Summary: Given the early and awkward ending to this fight, I found it difficult to get to an A for Serhiy Sidey in his first-round stoppage win over Ramon Taveras.
Taveras’ southpaw styling appeared to give Sidey some slight turbulence early, but the Ukrainian-Canadian kept excellent composure as he steadily applied his long frame via the art of eight limbs.
I liked that Sidey wasn’t afraid to jab a southpaw and was able to threaten with some nice counter knees and elbows in exchanges.
Sidey dropped Taveras with a solid right hand, but referee Kevin MacDonald (whom I do think is one of MMA’s top officials, for whatever it’s worth) made what was arguably a premature judgment call on the stoppage in an effort to protect the downed fighter.
I thought Taveras’ hands were in a defensive posture and that his feet were smartly searching for Sidey’s hips to create space, but that’s the way the proverbial cookie crumbles in this game.
Taveras should get some consideration from the UFC brass down the line, while Sidey makes a solid addition for the much-needed Canadian representation on the roster.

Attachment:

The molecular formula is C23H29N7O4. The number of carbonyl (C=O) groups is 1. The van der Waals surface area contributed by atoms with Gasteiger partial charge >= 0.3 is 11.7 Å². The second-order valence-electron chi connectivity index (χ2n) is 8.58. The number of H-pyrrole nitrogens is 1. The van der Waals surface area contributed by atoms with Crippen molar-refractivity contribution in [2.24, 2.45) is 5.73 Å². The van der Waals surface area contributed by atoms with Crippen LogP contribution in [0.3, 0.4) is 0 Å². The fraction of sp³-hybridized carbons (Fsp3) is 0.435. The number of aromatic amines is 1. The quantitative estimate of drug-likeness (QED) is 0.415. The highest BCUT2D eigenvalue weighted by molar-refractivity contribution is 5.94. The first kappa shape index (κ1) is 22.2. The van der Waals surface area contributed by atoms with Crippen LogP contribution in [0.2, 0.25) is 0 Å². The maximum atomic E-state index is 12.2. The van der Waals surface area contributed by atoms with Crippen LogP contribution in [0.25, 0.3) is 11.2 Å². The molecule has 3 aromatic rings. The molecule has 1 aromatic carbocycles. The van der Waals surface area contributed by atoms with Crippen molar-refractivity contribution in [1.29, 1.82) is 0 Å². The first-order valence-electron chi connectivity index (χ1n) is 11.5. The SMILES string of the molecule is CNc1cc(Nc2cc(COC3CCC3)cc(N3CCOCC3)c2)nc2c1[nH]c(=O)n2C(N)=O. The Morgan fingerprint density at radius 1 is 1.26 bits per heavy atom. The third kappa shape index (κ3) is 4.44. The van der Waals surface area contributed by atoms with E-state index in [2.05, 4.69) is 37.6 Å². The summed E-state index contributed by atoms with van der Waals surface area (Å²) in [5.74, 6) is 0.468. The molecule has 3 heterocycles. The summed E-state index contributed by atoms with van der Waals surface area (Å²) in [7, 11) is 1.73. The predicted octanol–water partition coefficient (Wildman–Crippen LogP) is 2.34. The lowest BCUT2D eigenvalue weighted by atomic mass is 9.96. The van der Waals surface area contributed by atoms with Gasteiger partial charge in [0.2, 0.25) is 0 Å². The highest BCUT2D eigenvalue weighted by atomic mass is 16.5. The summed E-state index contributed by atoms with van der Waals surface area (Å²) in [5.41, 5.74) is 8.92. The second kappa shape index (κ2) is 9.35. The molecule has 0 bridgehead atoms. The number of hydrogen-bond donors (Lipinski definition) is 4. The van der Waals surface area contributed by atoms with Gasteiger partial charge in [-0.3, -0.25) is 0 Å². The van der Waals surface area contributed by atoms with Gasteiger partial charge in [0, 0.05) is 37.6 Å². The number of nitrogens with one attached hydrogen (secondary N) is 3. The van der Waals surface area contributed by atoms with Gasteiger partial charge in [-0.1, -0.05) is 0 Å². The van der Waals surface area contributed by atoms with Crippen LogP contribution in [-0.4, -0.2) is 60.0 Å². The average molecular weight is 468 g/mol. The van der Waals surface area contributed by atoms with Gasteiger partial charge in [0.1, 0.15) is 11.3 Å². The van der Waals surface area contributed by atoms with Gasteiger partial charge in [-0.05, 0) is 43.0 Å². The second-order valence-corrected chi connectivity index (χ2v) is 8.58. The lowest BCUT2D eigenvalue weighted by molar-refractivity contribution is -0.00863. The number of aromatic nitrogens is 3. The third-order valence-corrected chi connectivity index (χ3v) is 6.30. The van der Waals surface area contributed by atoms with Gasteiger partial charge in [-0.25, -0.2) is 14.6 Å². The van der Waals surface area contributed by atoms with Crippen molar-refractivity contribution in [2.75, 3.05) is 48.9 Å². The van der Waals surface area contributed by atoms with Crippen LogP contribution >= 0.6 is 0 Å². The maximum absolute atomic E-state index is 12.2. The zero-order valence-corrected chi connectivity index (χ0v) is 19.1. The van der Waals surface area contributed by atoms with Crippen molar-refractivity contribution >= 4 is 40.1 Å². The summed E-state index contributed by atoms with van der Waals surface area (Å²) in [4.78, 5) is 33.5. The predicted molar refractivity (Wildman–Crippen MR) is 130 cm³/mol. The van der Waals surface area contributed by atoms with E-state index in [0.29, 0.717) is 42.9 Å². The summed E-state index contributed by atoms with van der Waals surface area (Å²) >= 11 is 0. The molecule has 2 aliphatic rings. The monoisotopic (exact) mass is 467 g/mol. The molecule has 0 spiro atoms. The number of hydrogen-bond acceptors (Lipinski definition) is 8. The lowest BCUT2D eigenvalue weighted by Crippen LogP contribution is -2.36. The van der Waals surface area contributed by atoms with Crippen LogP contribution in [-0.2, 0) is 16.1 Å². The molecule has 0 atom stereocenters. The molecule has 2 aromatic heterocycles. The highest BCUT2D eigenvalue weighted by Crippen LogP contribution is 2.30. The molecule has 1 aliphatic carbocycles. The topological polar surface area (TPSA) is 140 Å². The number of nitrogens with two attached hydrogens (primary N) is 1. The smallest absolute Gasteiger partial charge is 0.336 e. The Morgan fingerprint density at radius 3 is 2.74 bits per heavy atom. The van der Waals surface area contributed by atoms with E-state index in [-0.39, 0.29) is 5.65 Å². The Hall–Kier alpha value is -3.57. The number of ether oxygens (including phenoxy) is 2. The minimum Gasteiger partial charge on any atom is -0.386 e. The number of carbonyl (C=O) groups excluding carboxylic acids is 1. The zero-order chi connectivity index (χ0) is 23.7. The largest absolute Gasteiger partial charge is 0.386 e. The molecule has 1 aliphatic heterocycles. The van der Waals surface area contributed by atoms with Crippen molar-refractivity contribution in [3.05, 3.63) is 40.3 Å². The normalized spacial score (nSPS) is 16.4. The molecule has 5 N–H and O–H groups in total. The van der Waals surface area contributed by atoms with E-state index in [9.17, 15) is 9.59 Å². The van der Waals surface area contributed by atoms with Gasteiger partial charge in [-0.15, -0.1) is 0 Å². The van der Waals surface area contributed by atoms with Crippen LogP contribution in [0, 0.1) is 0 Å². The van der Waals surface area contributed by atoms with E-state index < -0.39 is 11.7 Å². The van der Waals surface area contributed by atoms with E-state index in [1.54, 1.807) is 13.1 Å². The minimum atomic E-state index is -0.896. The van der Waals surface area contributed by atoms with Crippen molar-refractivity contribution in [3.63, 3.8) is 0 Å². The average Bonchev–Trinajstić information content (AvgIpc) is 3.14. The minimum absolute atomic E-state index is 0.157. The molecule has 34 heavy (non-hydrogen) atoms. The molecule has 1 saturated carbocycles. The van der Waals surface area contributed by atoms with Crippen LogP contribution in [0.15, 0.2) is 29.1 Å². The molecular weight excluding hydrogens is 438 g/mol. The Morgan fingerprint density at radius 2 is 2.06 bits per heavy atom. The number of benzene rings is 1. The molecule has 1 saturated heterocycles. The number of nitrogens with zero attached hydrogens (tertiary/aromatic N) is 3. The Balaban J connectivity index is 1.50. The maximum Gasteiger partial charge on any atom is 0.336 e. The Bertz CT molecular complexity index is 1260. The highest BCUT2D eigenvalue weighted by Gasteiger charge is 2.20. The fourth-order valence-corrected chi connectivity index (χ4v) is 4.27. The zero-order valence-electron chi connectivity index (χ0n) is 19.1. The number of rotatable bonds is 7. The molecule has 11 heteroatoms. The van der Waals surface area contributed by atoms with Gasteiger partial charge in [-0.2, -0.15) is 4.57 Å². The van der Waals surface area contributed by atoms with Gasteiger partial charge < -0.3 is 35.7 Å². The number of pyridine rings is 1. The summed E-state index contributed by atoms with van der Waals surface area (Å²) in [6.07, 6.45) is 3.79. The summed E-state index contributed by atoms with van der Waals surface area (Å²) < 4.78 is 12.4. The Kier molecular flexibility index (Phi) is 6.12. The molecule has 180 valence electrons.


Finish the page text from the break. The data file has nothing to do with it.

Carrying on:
Despite the winner-versus-winner formula, I wouldn’t hate seeing Sidey thrown in there with Brazilian talents like Luan Lacerda or Saimon Oliveira for his first official booking.
Weight class: Light heavyweight
Result: Brendson Ribeiro def. Bruno Lopes via knockout (punches) – round 1, 3:47
Summary: Closing out the night was an impressive performance from Brendson Ribeiro, who took out the formerly undefeated Bruno Lopes.
Although this fight didn’t last long, it was hard to deny Ribeiro an easy A for scoring an emphatic knockout as a near 5-1 underdog.
Lopes comes out pressuring Rebeiro, working the body, legs and head to decent effect. That said, Ribeiro was able to get his timing on his right hand toward the end of the round, which seemingly brought the dog out in Lopes.
Unfortunately for Lopes, he got too aggressive and sloppy trying to answer the Brazilian back and paid heavily for it.
Ribeiro’s athleticism and finishing ability should allow him to fit right into the natural dynamic of the light heavyweight division. Don’t be surprised to see him paired up with someone like Ihor Potieria on the next UFC Brazil card.